Costa Rica is a nation on the isthmus of Central America; it is about 19,730 square miles in size, roughly as large as West Virginia or Denmark. Located in the tropics between the Pacific Ocean and the Caribbean Sea, it shares a border with Nicaragua to the north and Panama to the south.
Geography and Climate
Costa Rica is marked by considerable geographic diversity, due in part to its mountainous terrain and its location between two large bodies of water. A series of mountain ranges or “cordilleras” running northwest to southeast divide the two coastal plains. The Pacific coast tends to be narrow and rocky, while the Caribbean coast is flatter and wider with more coastal wetlands.
Because Costa Rica is part of the Ring of Fire – a region of intense seismic activity that encircles the Pacific Ocean – earthquakes are not uncommon, and the country has several active volcanoes. A number of large rivers flow from the mountains; some drain into the ocean while others cross the northern border and drain into Lake Nicaragua.
Like most tropical countries, Costa Rica has two seasons: wet and dry. The dry season begins in December and lasts until April; May through November are, in most areas, the rainiest months. In general, the Caribbean coast is warmer and more humid than the Pacific. Throughout most of the country, temperatures are mild and very stable, varying little from month to month.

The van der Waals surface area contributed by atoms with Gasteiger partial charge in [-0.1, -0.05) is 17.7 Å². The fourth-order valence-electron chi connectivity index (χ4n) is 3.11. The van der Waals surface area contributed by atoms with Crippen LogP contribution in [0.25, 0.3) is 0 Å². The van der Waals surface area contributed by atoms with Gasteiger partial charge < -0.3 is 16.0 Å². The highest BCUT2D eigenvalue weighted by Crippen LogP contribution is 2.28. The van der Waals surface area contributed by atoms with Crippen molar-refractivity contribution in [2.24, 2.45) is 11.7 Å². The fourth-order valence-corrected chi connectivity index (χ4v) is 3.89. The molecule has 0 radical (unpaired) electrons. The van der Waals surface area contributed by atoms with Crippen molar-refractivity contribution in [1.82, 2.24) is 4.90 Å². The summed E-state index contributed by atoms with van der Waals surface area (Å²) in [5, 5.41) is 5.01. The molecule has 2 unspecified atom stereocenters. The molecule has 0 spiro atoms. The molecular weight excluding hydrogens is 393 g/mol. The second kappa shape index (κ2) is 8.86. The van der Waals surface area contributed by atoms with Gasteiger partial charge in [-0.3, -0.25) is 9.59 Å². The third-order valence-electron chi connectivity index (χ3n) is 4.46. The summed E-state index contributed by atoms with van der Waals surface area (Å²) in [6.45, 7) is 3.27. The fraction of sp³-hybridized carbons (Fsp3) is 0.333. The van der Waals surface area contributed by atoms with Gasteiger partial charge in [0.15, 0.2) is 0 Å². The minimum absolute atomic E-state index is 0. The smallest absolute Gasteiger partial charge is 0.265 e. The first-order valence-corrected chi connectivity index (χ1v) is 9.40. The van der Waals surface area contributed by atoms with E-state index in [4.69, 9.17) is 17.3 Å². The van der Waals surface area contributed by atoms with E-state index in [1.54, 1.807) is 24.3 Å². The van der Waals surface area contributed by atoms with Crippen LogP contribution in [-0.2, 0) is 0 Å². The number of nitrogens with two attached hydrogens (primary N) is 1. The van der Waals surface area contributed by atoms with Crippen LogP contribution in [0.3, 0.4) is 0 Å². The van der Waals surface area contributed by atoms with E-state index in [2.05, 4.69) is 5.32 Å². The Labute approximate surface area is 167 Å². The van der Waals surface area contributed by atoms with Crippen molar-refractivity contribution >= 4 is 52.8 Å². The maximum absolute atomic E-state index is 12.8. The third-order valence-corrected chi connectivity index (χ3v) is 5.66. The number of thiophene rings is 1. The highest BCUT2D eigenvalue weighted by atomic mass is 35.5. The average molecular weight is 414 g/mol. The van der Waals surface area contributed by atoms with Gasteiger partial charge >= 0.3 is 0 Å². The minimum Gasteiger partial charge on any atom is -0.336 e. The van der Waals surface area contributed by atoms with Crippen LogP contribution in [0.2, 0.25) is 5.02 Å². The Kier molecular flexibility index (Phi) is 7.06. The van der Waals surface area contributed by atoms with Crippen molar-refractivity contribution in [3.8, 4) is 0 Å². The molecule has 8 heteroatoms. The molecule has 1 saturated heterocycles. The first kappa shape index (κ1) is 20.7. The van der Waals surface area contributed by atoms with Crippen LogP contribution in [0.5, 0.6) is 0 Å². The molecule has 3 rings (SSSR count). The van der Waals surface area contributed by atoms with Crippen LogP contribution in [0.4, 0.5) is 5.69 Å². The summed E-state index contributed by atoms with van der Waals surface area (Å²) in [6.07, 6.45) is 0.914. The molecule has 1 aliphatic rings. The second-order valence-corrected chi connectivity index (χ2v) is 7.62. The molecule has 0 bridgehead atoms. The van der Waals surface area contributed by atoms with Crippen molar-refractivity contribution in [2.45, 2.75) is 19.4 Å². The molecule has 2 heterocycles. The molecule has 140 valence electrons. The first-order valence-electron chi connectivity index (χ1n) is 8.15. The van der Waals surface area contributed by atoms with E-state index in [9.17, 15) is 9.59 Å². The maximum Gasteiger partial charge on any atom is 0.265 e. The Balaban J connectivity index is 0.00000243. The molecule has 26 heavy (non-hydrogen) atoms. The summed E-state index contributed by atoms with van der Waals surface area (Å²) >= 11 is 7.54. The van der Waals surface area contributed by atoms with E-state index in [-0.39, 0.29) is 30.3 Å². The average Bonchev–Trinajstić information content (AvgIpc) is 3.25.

The country is known for its rich ecological variety, and about one-quarter of Costa Rica – including rain forests, marine parks and wetlands – has been set aside as protected lands. By some estimates, about five percent of the planet’s biodiversity is found here. This progressive program of environmental protection has made Costa Rica a magnet for wildlife researchers and eco-tourists.
Costa Rica’s first inhabitants were Mesoamericans; their population is estimated to have been roughly 400,000 at the time Christopher Columbus visited Costa Rica in 1502. In later years, the indigenous population shrunk to less than 10,000 due to disease, poverty and slavery. Though it was administered by Spain through the regional capital in Guatemala City, the colony had little wealth to export and few natives to work as laborers. Costa Rica never gained the prosperity that colonies like Mexico and Guatemala enjoyed.